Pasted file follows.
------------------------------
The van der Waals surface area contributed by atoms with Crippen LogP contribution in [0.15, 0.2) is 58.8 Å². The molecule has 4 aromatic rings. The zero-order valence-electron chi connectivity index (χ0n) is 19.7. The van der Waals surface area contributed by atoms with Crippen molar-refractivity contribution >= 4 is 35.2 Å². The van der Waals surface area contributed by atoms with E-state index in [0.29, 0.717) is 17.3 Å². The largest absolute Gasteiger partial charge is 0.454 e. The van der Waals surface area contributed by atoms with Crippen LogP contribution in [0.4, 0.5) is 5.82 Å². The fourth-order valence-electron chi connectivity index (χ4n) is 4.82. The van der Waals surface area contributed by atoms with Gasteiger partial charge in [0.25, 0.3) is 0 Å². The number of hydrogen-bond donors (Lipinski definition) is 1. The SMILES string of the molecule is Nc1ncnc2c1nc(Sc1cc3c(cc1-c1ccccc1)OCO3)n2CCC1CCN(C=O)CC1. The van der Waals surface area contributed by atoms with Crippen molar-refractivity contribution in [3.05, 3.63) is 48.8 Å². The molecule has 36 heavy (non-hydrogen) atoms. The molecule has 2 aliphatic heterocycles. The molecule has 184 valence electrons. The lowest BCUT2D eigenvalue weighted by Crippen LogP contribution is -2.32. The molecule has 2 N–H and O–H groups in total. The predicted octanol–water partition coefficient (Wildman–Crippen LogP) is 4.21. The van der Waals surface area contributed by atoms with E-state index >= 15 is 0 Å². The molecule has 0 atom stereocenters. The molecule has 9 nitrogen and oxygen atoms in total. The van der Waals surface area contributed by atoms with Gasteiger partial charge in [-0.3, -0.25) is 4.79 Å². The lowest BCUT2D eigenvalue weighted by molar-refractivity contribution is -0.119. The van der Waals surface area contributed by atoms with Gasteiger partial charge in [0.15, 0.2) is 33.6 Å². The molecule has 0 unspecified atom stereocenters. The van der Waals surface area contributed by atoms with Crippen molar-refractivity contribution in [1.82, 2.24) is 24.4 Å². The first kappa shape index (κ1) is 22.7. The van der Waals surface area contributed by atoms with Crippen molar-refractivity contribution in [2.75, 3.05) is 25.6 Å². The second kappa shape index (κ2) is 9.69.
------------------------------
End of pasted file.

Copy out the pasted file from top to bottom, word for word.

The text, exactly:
The van der Waals surface area contributed by atoms with Crippen LogP contribution in [0.15, 0.2) is 58.8 Å². The molecule has 4 aromatic rings. The zero-order valence-electron chi connectivity index (χ0n) is 19.7. The van der Waals surface area contributed by atoms with Crippen molar-refractivity contribution >= 4 is 35.2 Å². The van der Waals surface area contributed by atoms with E-state index in [0.29, 0.717) is 17.3 Å². The largest absolute Gasteiger partial charge is 0.454 e. The van der Waals surface area contributed by atoms with Crippen LogP contribution in [0.4, 0.5) is 5.82 Å². The fourth-order valence-electron chi connectivity index (χ4n) is 4.82. The van der Waals surface area contributed by atoms with Gasteiger partial charge in [0.25, 0.3) is 0 Å². The number of hydrogen-bond donors (Lipinski definition) is 1. The SMILES string of the molecule is Nc1ncnc2c1nc(Sc1cc3c(cc1-c1ccccc1)OCO3)n2CCC1CCN(C=O)CC1. The van der Waals surface area contributed by atoms with Crippen molar-refractivity contribution in [3.05, 3.63) is 48.8 Å². The molecule has 36 heavy (non-hydrogen) atoms. The molecule has 2 aliphatic heterocycles. The molecule has 184 valence electrons. The lowest BCUT2D eigenvalue weighted by Crippen LogP contribution is -2.32. The molecule has 2 N–H and O–H groups in total. The predicted octanol–water partition coefficient (Wildman–Crippen LogP) is 4.21. The van der Waals surface area contributed by atoms with E-state index >= 15 is 0 Å². The molecule has 0 atom stereocenters. The molecule has 9 nitrogen and oxygen atoms in total. The van der Waals surface area contributed by atoms with Gasteiger partial charge in [-0.3, -0.25) is 4.79 Å². The lowest BCUT2D eigenvalue weighted by molar-refractivity contribution is -0.119. The van der Waals surface area contributed by atoms with Gasteiger partial charge in [0.15, 0.2) is 33.6 Å². The molecule has 0 unspecified atom stereocenters. The van der Waals surface area contributed by atoms with Crippen molar-refractivity contribution in [1.82, 2.24) is 24.4 Å². The first kappa shape index (κ1) is 22.7. The van der Waals surface area contributed by atoms with Crippen molar-refractivity contribution in [2.75, 3.05) is 25.6 Å². The second kappa shape index (κ2) is 9.69.